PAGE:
In the supplemental complaint, Plaintiff requests to be housed in a state facility "for the rest of his sentence or the disposition of this case whichever comes first." Plaintiff states that since filing the instant action, "I've experienced nothing but harassment." He states, "The same day I received the notice and order for filing fee... I was transfered... from Hoskin County Jail to Campbell County Jail and the order to transfer money from my account was totally ignored...." Plaintiff states that when he arrived at the Campbell County Jail, "there was a incident about a ofc. takeing thirty (30$) cash out of my locker." He states that he requested grievance forms but was denied them. He states that he was then transferred to the Grant County Jail. He states, "It's clear that I'm intentionally being hindered from pursueing my case, upon leaveing Campbell County it was the same day commisary was to be delivered which total $23.23 I never received my goods was told I wouldn't be reimburst." He reports that when he entered the Grant County Jail he was told that he owes $25.00 for hygiene items that he did not request or receive because he was allowed to keep his hygiene items from Campbell County. He states, "I know a lot of these jails work and contract with each other and I am very much in fear of my safety." Finally, Plaintiff states, "There's a lot of criminal activaty going on thats being covered up and I plan on contacting the U.S. District Atty. with my information, but I can't pursue my case being shuffled and robbed of my money."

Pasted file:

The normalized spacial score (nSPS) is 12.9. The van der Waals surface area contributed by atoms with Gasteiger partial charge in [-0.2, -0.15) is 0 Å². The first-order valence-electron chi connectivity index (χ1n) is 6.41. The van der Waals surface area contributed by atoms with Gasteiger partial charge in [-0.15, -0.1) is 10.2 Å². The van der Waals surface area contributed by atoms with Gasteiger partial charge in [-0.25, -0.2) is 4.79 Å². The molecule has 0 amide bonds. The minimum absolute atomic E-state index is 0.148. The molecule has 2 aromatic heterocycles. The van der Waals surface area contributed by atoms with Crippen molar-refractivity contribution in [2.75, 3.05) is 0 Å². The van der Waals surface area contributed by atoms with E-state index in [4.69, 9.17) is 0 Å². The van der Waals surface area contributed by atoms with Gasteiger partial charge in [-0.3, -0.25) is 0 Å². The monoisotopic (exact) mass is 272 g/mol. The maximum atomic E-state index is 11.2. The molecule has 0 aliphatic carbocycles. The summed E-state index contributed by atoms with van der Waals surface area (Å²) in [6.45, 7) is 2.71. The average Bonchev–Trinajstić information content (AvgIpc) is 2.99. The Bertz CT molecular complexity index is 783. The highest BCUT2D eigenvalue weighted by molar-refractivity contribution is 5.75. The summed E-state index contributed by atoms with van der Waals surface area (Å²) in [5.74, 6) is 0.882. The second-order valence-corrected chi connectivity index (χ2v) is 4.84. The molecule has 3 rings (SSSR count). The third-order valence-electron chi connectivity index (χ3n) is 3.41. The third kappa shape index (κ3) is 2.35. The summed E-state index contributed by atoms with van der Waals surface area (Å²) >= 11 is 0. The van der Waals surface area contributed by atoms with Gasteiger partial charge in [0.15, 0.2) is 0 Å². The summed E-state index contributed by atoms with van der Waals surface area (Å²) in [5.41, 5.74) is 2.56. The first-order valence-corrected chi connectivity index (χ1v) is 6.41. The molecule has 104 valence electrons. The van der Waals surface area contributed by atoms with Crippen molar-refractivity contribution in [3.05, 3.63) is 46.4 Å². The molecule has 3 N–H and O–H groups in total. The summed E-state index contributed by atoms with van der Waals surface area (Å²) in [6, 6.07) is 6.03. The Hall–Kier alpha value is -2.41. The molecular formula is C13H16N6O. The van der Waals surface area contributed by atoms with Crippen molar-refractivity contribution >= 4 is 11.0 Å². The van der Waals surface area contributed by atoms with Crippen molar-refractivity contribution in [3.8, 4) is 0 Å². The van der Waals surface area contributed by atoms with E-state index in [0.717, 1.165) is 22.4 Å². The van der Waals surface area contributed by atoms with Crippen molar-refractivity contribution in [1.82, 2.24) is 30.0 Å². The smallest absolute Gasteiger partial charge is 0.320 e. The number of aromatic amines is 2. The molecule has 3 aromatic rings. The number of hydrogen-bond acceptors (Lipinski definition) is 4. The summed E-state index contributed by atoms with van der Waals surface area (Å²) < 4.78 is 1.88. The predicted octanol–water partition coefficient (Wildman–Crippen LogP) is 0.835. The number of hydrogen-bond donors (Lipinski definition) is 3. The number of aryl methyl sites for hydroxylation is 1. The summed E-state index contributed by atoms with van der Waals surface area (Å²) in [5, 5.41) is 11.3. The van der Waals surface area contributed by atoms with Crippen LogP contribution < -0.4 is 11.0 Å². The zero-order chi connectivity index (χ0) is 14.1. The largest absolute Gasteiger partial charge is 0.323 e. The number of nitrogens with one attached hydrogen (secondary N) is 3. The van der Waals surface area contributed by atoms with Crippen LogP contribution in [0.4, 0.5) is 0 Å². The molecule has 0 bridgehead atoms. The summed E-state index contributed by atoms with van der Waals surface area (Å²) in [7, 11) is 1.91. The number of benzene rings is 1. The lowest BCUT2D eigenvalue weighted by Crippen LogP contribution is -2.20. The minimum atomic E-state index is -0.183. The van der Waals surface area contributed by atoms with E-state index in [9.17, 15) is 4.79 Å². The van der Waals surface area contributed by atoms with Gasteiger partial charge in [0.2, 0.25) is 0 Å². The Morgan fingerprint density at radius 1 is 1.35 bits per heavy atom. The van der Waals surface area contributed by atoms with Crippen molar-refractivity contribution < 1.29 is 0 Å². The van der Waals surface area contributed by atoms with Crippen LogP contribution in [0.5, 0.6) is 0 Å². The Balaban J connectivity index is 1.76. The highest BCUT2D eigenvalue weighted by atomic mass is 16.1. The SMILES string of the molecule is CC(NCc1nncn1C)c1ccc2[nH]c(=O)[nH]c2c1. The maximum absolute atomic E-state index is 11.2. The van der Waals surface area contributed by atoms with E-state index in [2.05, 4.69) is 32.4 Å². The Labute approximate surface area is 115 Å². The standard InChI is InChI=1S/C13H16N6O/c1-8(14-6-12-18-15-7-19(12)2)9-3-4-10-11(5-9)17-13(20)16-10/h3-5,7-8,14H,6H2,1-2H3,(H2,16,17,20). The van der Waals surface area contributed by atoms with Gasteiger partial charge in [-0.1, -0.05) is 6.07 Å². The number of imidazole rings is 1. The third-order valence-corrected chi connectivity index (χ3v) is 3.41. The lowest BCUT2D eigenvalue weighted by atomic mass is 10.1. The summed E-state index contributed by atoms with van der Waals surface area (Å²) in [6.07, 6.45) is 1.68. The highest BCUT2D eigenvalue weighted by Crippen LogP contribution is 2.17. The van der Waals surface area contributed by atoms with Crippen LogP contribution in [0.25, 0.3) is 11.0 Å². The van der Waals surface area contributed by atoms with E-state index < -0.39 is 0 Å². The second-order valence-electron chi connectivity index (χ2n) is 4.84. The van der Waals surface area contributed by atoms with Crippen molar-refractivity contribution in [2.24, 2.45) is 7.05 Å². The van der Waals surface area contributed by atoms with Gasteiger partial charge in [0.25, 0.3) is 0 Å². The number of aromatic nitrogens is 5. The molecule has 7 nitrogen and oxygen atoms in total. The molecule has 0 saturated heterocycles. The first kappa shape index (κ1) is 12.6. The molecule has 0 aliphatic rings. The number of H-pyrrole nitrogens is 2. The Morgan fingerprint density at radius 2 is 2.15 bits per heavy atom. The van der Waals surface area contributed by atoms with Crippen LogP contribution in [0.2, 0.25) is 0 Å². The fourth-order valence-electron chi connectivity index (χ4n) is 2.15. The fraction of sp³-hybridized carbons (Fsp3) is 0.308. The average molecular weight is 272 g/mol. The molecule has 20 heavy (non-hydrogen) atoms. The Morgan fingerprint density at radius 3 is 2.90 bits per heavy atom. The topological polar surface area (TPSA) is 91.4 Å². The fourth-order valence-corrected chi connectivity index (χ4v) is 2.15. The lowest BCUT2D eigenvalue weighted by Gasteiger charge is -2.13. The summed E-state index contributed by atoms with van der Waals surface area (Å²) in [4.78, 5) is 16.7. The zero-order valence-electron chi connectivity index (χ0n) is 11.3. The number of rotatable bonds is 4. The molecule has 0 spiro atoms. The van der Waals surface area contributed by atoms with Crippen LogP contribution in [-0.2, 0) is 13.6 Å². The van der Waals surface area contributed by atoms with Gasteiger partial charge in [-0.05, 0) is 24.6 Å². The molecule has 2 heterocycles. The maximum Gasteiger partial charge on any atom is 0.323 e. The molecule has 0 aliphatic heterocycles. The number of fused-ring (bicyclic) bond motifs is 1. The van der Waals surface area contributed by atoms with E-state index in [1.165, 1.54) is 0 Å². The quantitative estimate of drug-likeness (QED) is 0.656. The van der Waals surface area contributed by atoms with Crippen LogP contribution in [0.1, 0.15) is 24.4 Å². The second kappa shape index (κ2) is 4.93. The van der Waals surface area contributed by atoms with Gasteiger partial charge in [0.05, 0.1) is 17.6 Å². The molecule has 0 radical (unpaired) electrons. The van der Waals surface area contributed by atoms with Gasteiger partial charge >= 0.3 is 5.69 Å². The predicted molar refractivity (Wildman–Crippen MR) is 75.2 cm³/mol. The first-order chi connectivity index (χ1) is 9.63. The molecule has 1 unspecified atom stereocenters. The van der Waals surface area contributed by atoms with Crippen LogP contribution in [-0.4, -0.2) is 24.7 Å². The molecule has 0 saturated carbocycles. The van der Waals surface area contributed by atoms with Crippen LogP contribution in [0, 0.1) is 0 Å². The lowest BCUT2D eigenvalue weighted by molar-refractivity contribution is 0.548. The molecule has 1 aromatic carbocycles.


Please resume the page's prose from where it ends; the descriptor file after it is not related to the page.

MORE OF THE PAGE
When a prisoner initiates a civil action seeking redress from a governmental entity, officer, or employee, the trial court must review the complaint and dismiss the complaint, or any portion of it, if the court determines that the complaint is frivolous or malicious, fails to state a claim upon which relief may be granted, or seeks monetary relief from a defendant who is immune from such relief. See § 1915A(b)(1), (2); McGore v. Wrigglesworth, 114 F.3d 601, 604 (6th Cir. 1997), overruled on other grounds by Jones v. Bock, 549 U.S. 199 (2007). When determining whether a plaintiff has stated a claim upon which relief can be granted, the court must construe the complaint in a light most favorable to the plaintiff and accept all of the factual allegations as true. Prater v. City of Burnside, Ky., 289 F.3d 417, 424 (6th Cir. 2002).